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MY AUNT'S BEQUEST. WAITING for a dead man's shoes is commonly considered to be a precarious dependance: be this as it may, no one will deny that it is a tedious state of existence. Waiting for a dead woman's slippers is worse both ways: old men do die; old women won'tif they can help it: and then, women are the more capricious. I cannot reproach myself with any lack of duty towards my aunt Susannah, during her blessed life-time, (and a long one it was !) yet—. But the sanctity of the grave must be respected, so I will not even hint a thought to the dishonour of her memory. Her husband, the Reverend Phineas Wheezy, died in the year eighteen-hundred. He was Vicar of St. Calvo's, Essex; Rector of St. Snooks', Lancashire, and of Great Trediddel's, Cornwall; Chaplain to Sir Pryse Pryse-Pryse, Bart. of Prysellollwyth Hall, Monmouthshire ; Librarian to the Duke of Dunderleigh, at Dunderleigh Park, Cumberland ; morning Lecturer at St. Snorum's, Yorkshire; and afternoon Lecturer at St. Snort's, near Rochester, Kent: so, for the convenience of not performing any of these various duties, he inhabited a house at Putney, in Surrey. It will not be wondered at, that, by the ungodly and the inconsiderate-let us call them the envious, rather-he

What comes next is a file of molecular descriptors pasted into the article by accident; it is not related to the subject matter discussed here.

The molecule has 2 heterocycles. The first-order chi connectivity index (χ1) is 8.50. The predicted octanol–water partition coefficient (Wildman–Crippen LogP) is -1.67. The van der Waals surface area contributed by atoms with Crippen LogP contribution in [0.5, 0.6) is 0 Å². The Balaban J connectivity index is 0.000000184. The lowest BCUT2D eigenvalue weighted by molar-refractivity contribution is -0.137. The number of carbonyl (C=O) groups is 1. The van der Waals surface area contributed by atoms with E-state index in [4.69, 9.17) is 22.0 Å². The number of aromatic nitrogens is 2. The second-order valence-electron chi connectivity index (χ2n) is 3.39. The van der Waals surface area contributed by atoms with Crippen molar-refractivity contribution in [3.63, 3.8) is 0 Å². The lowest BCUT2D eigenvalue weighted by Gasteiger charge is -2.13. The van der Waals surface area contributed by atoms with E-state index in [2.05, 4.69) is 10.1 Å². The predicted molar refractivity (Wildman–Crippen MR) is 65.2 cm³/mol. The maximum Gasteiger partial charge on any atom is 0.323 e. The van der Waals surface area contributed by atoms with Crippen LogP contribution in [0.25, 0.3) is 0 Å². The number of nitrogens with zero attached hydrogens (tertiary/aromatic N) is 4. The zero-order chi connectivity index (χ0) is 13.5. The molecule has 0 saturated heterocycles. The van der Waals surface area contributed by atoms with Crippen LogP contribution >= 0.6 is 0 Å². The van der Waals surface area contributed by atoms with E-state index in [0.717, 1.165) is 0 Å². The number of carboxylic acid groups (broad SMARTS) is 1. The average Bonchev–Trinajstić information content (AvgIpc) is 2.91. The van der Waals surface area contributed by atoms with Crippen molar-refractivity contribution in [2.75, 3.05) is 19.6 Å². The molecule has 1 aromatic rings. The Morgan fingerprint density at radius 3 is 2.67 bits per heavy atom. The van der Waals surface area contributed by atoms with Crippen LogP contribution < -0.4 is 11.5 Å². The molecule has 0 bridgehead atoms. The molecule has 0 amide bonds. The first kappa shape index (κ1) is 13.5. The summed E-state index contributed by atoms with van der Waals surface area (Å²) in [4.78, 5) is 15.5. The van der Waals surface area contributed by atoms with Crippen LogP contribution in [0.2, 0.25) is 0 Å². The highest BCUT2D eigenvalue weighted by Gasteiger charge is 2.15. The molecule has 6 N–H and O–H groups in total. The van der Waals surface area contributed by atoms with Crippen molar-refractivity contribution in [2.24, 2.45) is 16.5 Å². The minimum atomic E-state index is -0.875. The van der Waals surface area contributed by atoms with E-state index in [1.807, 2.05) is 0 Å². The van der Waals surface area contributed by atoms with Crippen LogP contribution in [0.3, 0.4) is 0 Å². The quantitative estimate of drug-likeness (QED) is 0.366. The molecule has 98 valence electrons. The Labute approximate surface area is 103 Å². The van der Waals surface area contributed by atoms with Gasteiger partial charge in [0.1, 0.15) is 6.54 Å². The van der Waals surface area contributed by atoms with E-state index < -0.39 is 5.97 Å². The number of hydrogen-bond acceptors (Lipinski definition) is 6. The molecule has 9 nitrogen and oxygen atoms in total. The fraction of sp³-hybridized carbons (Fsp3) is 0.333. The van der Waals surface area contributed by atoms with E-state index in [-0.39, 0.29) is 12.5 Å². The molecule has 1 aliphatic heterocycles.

was occasionally taunted with his pluralities, and reproved for what those cavillers deemed his utter neglect of his sacred duties ; but against the attacks of such as these he was prepared with a ready and an unanswerable defence. “Were I,” he would say, “ to comply with any one of those calls upon my personal attendance-calls, various as they are numerous, and distant as they are various”—(for, on such occasions, my uncle was wont to ensconce himself behind an impenetrable phrase)" distant, I say, as they are various, how justly should I stand chargeable with undue preference to that one, thereby making my neglect of all the others the more offensive, inasmuch as it would be the more remarkable ! Besides, with respect to my lectureships alone, my lectureships alone, I say, is it possible—is it within the bounds of human possibility, that I should be at St. Snorum's, Yorkshire, at ten in the morning, and at St. Snort's, Kent, at three in the afternoon? I ask you, is it within the widest scope of possibility ?" Having asked this perplexing question, he would like Brutus," pause for a reply;" and as no one was ever found bold enough to deny the impossibility of performing, within the brief space of five hours, such a journey as the one he suggested, he would end the argument, and satisfy his own conscience at the same time, by exclaiming: “ Monstrous ! Perfectly preposterous to expect' of any man that he should do duty in two places, far distant from each other, almost at one and the same moment.”. · Now, as the income of the Reverend Phineas Wheezy, from his numerous benefices and appointments, was large; and he being unblest with any children to assist him in the agreeable occupation of diminishing it, it has always been a matter of astonishment that he should have died worth no more than forty thousand pounds. So it was, however; and the whole of this he bequeathed, unconditionally, to his widow : leaving to each of us, his nephews, nieces, and cousins, a legacy of -dependance upon the justice or generosity of